The end of President Obama’s first term elicited an inevitable question about the future of U.S. policy in the Asia-Pacific: “Would the U.S. rebalancing to Asia survive Hillary Clinton’s departure from the State Department?” Kurt Campbell, the indefatigable Assistant Secretary forEast Asian and Pacific Affairs, was also stepping down. The two had been chief architects of the U.S. "pivot" to Asia, embodying the rebalancing of U.S. commitment to the region both in their strategic vision of where the United States ought to be investing in the twenty-first century, and in their tireless engagement with Asian allies, emerging partners, and regional institutions.
Most in the region had strongly welcomed the increased allocation of U.S. attention and resources to the Asia-Pacific, but so too did they worry that a subsequent withering or reversal of the rebalancing strategy during Obama’s second term would undercut the indispensible role the United States was playing in underwriting regional security and supporting the construction of a regional order undergirded by norms, rules, and institutions.
The nomination of Senator John Kerry for Secretary of State did little to ease these concerns. Kerry was largely seen as an Atlanticist, and his initialbriefings at the State Department left many with the impression that he would focus primarily on the Middle East, Iran, and Russia, possibly at Asia’s expense. These perceptions were reinforced during his opening weeks as Secretary by the curiously slow pace of nominating a new Assistant Secretary for the region and by the fact that Kerry (unlike Clinton) did not make his first trip abroad to Asia.
What then, should we make of Kerry’s first weeks on the Asia account? The answer is: Frankly, not much. Kerry’s travel to the Middle East should not beread as an expression of a shift in policy prioritization, but rather as a reflection of the reality that the challenges posed by Iran, Syria, and the Arab Spring continue to occupy U.S. policymakers. Few in U.S. foreign policy circles believe that the U.S. rebalancing to Asia requires that the UnitedStates walk away from the Middle East. Furthermore, the timing of Kerry’s first trip to Asia as Secretary was likely delayed by the National People’sCongress in Beijing in mid-March. It would have made little sense to travel to China before Xi Jinping was formally anointed China’s new president.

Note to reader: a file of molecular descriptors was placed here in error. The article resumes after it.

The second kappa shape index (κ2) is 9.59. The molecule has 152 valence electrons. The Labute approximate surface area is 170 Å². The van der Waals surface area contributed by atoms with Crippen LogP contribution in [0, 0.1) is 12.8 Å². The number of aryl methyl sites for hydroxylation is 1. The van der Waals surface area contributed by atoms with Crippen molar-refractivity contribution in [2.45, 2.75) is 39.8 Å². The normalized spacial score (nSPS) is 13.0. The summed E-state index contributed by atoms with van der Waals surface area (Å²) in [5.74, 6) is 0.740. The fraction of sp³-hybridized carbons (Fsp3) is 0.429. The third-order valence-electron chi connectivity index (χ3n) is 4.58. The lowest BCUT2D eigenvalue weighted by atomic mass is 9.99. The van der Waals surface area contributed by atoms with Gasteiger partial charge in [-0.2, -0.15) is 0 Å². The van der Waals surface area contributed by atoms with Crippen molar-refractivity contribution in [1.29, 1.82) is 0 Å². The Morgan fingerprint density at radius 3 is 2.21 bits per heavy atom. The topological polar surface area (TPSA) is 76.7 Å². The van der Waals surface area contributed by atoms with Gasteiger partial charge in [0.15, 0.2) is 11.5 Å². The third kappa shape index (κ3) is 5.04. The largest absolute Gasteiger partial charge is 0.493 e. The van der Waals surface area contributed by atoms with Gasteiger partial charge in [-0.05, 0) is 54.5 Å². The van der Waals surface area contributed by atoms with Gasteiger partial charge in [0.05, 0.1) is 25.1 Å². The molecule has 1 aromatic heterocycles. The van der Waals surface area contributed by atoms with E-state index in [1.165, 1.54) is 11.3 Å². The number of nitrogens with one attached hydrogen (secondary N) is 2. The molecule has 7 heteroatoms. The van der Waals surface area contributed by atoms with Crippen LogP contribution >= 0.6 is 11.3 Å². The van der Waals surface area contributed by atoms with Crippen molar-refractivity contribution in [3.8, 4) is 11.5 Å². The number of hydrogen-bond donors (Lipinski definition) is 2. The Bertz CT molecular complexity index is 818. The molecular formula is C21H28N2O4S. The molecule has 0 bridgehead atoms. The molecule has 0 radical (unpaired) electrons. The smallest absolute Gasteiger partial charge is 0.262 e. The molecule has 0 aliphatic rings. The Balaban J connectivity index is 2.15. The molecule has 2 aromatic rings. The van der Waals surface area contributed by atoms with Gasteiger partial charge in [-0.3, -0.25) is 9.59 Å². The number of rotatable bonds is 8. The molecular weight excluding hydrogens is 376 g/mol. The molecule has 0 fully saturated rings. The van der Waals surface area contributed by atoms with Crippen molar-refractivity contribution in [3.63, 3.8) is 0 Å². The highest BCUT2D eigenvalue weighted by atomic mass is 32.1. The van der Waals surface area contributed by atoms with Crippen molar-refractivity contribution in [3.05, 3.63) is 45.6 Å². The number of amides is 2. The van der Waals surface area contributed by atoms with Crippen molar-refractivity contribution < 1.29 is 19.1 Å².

Furthermore, although Clinton and Campbell executed much of the rebalancing agenda, the policy was never seconded entirely to the State Department. The White House has played a central role in coordinating and advancing the strategy, and the Asia team on the National Security Staff remains in place (for now). National Security Advisor Tom Donilon’s speech at the Center for Strategic and International Studies shortly after President Obama’s November reelection was a clear statement from the White House that the rebalancing would move forward in the second term regardless of personnel changes in the Cabinet.
Similarly, the Pentagon has assumed an increasingly active role in developing the strategic contours of the policy, both at the Deputy Secretary and Assistant Secretary levels. There, too, there has not been significant turnover among the key players on Asia policy. This means that on balance the departures at the State Department are notable, but nothing equivalent to a wholesale change of government that might have led to a fundamental adjustment or reassessment of the policy.
What can be said regarding Secretary Kerry’s likely effect on the rebalancing policy? A number of upcoming events and decisions will be telling of where his priorities are and, as a result, how central the State Department will be on Asia strategy going forward. First, Kerry will need to help nominate an Assistant Secretary who has both the gravitas and vigor to pick up where Kurt Campbell left off. Campbell is a difficult act to follow,but he left behind a wake of bilateral and multilateral engagements to which the new Assistant Secretary can easily subscribe.
Kerry himself will need to demonstrate he has both the interest and policy chops to maintain the momentum of expanding U.S. presence and leadership in Asia. His interventions at the ASEAN Regional Forum and East Asia Summit will have to be consequential, thoughtful, and resulting from close consultation with countries throughout the region. Kerry will also have to demonstrate deft diplomacy in advancing U.S. relationships with traditionalallies as well as emerging partners.
Careful attention should also be given to the managing of the U.S.-China relationship. Kerry should continue Clinton’s efforts at the U.S.-China Strategic and Economic Dialogue to the make the meetings more substantive, while limiting the amount time high-level officials spend at large formalplenaries. Kerry will further have to ensure that his Deputy advances the ongoing evolution of the Strategic Security Dialogue, a vital engagement of increasing importance as the United States and China face a burgeoning set of sensitive regional and bilateral issues. Secretary Kerry should also encourage his new Assistant Secretary for Asia to further institutionalize the Asia-Pacific Consultations, arguably the most substantive exchange in the entire relationship.
Taken together, despite concerns in the region, it is premature to predict that the rebalancing will be diminished or fundamentally reshaped by Secretary Kerry. Nor is there reason to believe Kerry has the intention or ability to make significant changes to U.S. China policy. The rebalancing strategy has strong momentum and influential champions, notably in the White House and Pentagon, and Kerry himself, as well as his staff, will have ample opportunities to continue the vital task of augmenting America’s political, economic, and security engagement in Asia. Should Kerry choose to do so, he will find that his predecessors built a strong foundation upon which to build.